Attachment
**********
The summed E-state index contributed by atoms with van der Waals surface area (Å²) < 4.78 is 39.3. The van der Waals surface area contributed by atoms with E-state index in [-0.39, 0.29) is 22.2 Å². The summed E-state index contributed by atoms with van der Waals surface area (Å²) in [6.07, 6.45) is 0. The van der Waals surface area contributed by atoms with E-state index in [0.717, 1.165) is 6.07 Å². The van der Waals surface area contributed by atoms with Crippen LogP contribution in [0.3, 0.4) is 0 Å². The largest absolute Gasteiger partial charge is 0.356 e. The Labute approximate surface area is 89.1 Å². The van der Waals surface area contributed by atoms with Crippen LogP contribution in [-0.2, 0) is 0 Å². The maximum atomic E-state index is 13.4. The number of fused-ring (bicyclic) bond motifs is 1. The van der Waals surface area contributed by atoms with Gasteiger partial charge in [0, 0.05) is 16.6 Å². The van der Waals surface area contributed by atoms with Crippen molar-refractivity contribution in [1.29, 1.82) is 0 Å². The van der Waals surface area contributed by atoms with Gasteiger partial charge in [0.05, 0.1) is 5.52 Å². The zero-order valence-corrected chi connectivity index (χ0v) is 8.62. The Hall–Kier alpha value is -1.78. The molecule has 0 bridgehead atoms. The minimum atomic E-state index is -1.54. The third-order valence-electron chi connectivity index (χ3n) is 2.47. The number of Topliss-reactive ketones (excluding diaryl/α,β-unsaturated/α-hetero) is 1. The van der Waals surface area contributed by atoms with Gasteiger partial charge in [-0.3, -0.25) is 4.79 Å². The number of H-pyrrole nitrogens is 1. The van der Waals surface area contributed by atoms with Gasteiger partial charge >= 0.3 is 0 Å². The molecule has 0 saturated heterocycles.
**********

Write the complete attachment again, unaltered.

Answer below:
The summed E-state index contributed by atoms with van der Waals surface area (Å²) < 4.78 is 39.3. The van der Waals surface area contributed by atoms with E-state index in [-0.39, 0.29) is 22.2 Å². The summed E-state index contributed by atoms with van der Waals surface area (Å²) in [6.07, 6.45) is 0. The van der Waals surface area contributed by atoms with E-state index in [0.717, 1.165) is 6.07 Å². The van der Waals surface area contributed by atoms with Crippen LogP contribution in [0.3, 0.4) is 0 Å². The largest absolute Gasteiger partial charge is 0.356 e. The Labute approximate surface area is 89.1 Å². The van der Waals surface area contributed by atoms with Crippen LogP contribution in [-0.2, 0) is 0 Å². The maximum atomic E-state index is 13.4. The number of fused-ring (bicyclic) bond motifs is 1. The van der Waals surface area contributed by atoms with Gasteiger partial charge in [0, 0.05) is 16.6 Å². The van der Waals surface area contributed by atoms with Crippen molar-refractivity contribution in [1.29, 1.82) is 0 Å². The van der Waals surface area contributed by atoms with Gasteiger partial charge in [0.05, 0.1) is 5.52 Å². The zero-order valence-corrected chi connectivity index (χ0v) is 8.62. The Hall–Kier alpha value is -1.78. The molecule has 0 bridgehead atoms. The minimum atomic E-state index is -1.54. The third-order valence-electron chi connectivity index (χ3n) is 2.47. The number of Topliss-reactive ketones (excluding diaryl/α,β-unsaturated/α-hetero) is 1. The van der Waals surface area contributed by atoms with Gasteiger partial charge in [-0.3, -0.25) is 4.79 Å². The number of H-pyrrole nitrogens is 1. The van der Waals surface area contributed by atoms with Gasteiger partial charge >= 0.3 is 0 Å². The molecule has 0 saturated heterocycles.